Home / Information Resources / Blog Updates

Raul Scorza blog

Raúl Scorza
Community Outreach and Communications Coordinator

This second post, part of our blog series on Horizons’ maternal, newborn and child health (MNCH) project, talks about the meaning and importance of MNCH globally, highlights Canada’s efforts to improve MNCH around the world, and situates Horizons’ project in that context. Thanks to our volunteer Candace Ellison for helping write this!

MNCH Young Mother and Child

Photo Credit: Charlene Cowling Zeljkovic

MNCH encompasses the health of women throughout pregnancy, childbirth and postpartum; the health of newborns up to 28 days old; and the health and healthy growth of children. These demographics are vulnerable to death due to preventable complications during and following pregnancy. Complications include profuse bleeding, infections and high blood pressure disorders, which can be detected and prevented by the timely intervention of a health provider. The World Health Organization lists maternal and children-under-five mortality ratios as two of the most common MNCH indicators, and though global rates for these indicators have dropped dramatically since the 1990s, work remains to be done in Majority World (i.e. low- and lower-middle income) countries, where 99% of preventable MNCH-related deaths still take place.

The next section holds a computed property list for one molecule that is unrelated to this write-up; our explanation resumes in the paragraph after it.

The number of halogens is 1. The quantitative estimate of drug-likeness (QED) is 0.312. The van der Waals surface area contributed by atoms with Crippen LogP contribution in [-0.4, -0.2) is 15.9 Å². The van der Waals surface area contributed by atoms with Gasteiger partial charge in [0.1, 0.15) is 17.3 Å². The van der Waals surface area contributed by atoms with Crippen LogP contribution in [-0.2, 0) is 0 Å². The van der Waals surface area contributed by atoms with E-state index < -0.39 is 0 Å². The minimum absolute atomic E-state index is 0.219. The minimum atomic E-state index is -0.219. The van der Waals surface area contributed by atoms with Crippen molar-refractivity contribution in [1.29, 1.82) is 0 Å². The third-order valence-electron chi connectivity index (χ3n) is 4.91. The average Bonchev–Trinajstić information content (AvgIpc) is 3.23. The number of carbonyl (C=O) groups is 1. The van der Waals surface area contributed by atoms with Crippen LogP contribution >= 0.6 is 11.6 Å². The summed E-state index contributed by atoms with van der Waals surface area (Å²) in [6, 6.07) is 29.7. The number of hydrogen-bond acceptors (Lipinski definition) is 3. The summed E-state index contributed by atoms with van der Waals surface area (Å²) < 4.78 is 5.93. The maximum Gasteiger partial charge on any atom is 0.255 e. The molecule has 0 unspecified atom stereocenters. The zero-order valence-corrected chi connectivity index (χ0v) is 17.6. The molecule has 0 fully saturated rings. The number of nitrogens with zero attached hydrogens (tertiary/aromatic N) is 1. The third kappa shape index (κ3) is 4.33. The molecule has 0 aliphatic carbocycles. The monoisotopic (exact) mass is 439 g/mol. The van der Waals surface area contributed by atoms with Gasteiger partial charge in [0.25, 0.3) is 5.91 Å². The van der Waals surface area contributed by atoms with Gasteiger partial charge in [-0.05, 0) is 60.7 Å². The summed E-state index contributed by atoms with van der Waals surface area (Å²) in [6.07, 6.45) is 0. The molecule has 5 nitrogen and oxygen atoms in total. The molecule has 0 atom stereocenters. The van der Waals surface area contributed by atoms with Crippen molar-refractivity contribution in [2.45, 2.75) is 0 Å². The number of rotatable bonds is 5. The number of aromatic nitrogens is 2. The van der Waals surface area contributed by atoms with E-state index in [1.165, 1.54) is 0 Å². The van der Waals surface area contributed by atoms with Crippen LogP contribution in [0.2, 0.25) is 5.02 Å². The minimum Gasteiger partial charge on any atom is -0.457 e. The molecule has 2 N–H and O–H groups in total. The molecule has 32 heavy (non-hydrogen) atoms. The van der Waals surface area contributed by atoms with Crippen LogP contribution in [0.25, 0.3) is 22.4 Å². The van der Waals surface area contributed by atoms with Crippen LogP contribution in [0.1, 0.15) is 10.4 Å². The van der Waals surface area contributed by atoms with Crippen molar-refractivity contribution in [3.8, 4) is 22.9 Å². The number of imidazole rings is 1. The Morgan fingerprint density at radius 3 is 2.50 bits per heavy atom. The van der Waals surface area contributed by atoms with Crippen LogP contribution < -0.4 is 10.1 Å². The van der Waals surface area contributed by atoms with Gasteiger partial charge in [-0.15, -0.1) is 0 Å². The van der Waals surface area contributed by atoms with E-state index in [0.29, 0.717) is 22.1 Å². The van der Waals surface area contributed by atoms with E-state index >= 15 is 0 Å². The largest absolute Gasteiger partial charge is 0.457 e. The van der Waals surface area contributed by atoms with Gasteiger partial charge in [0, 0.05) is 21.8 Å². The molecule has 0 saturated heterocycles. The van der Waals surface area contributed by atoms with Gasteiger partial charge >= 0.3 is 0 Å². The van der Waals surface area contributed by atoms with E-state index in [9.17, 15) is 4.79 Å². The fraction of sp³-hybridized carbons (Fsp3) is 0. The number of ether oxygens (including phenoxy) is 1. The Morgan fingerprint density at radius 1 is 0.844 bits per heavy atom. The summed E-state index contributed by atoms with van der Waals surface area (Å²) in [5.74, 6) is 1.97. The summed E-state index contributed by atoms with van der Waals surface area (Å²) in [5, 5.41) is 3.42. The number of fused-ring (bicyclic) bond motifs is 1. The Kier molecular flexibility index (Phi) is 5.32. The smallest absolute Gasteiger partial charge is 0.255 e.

Canada has contributed to improving MNCH in these countries, and its leadership in the launch of the Muskoka Initiative at the 2010 G8 Summit brought the country’s role as an advocate for global MNCH to the fore. 

The Muskoka Initiative focused on “improving nutrition, reducing the burden of disease, and strengthening health systems to deliver integrated and comprehensive health services for mothers and children”. Canada provided $2.85 billion in funding over five years in support of the Initiative, and after the Initiative’s end, pledged an additional $3.5 billion over five more years to “improve the health of mothers and children for the period of 2015-2020”. Canada’s contributions have helped strengthen MNCH in over 155 countries worldwide by enabling the training of upwards of 113,000 health workers, the vaccination of 5.8 million children to prevent leading diseases, the distribution of iron and folic acid supplements to pregnant women and more.